I read this book in 2014 – it is an amazing book about law schools and the need to rethink the education, research, outreach and governance in them.
- “There really is no such thing as art. There are only artists.” …the opening sentences of The Story of Art, by E. H. Gombrich. (p.15).
- “Law schools are fascinating institutions. Law being among the ﬁrst four disciplines ever taught at university”. (p.18)
- “And what makes it even more fascinating is that the overwhelming majority of the professors in the top-tier law schools in the US have never practised law, while 95 per cent of their graduates end up in legal practice.” (p.18)
- “Goals are often best achieved without intending them.” Sir James Black (p.86)
- “Less writing, and more reading” (and thinking?) Professor Kees Schuyt, (p. 83) (for Excellence in Higher Education)
- “(U)niversity law schools have a duty to educate, not to train out future lawyers.” (p.115)
- “Education is what survives when what has been learned has been forgotten.” B. F. Skinner (p.129)
- “In an academic programme, we teach students not only to look for the solution to a problem but also to seek out the problem in a solution.” (p.144)
- After they had had lunch together and (Justice) Holmes was just leaving in his carriage, (Judge Learned) Hand suddenly ran after him and cried in a sudden burst of enthusiasm: ‘Do justice, sir, do justice!’ Holmes ordered his carriage to come to a halt and said through the window: ‘That is not my job. It’s my job to apply the law. (p.204).
- “One man’s justice can be another man’s injustice.” (p.205)
- “One of the principal characteristics of lawyers is that they are always found on both sides of any legal question.”C. W. Brooks. C. W. Brooks is a 16th century historian: C. W. Brooks, ‘The Common Lawyers in England, c.1558–1642’, in: W. Prest (ed.), Lawyers in Early Modern Europe and America, London: 1981. Cited in (p.210).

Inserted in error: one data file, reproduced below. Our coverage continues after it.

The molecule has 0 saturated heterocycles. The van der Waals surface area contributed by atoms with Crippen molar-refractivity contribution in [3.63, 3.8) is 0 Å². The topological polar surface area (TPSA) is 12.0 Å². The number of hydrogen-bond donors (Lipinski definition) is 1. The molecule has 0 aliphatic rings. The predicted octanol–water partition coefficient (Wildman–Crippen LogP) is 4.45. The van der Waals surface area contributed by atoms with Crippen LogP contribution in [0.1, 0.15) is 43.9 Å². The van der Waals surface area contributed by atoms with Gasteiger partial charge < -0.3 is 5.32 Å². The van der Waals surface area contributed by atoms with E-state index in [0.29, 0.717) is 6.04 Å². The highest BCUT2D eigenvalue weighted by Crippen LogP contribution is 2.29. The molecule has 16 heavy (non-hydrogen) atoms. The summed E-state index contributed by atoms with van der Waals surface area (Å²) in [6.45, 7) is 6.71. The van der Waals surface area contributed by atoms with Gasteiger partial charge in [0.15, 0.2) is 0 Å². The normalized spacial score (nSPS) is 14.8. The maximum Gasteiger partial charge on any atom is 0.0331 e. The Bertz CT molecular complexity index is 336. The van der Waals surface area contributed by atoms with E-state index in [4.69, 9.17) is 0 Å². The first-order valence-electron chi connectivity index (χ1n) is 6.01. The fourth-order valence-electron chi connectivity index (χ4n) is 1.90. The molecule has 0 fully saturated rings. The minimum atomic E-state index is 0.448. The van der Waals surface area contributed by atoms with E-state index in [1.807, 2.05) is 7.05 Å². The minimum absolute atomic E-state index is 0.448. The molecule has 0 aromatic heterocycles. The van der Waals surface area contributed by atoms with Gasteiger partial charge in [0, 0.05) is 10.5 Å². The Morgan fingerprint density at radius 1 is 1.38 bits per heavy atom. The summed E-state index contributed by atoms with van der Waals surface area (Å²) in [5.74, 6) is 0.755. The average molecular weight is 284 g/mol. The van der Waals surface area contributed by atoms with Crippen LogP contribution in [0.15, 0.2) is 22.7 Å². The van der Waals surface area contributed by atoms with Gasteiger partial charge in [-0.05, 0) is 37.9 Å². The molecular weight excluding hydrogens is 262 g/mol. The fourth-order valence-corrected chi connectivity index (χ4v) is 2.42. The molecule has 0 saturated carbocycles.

- “[O]ne stroke of the pen by a legislature or a court turns whole law libraries into piles of waste paper.” Julius von Kirchmann In a famous speech, delivered in Berlin in 1847. Cited in (p.210)
- “Legal research methodology is more than what the professor had for breakfast.” (218)
- #DidYouKnow that the ﬁrst scholarly journal ever, the Journal des Sçavans,was founded by a lawyer, Denis de Sallo, and was ﬁrst published on 5 January 1665 (p.251)
- A popular slogan in Kenya: “Why hire a lawyer if you can buy a judge?” (p.275)
- “Universities are not extra-terrestrial entities. Rather, they are rooted in a speciﬁc city and region.” ‘Univer-City’! (p.269)
- ‘Education makes a man a more intelligent shoemaker, if that be his occupation, but not by teaching him how to make shoes; it does so by the mental exercise it gives, and the habits it impresses.’ John Stuart Mill #Quote-d in (p.306)
- ‘’Student’ comes from the Latin studens, which means ‘striving for’, ‘being interested in’ or indeed ‘endeavouring for’. (p.307)
- “the students are not on the receiving end of educational instruction, rather they are at the centre of it.” Felix Maringe (p.308)
- “one of the most important things for (supervisors) to realise is that their young researchers cannot be expected to write the book they, the supervisors, had always wanted to write.” (p.310)
- ‘If you want to become wealthy, don’t work in a bank. It is someone else’s money.’
Rob Hazelhoff (p.321)
- ‘Ever tried. Ever failed. No matter. Try Again. Fail again. Fail better’ (Samuel Becket). (p.331)
- “the road to the top is just as long as the road to the bottom, but the latter can be travelled faster.” (p.377)
- “If it applies anywhere, it applies in higher education and research: standing still quickly translates into going backwards.” (p.378)
- “The difﬁculty is, that changing a university is like moving a graveyard, you get no help from the people inside!” Geoffrey Boulton. (p.380)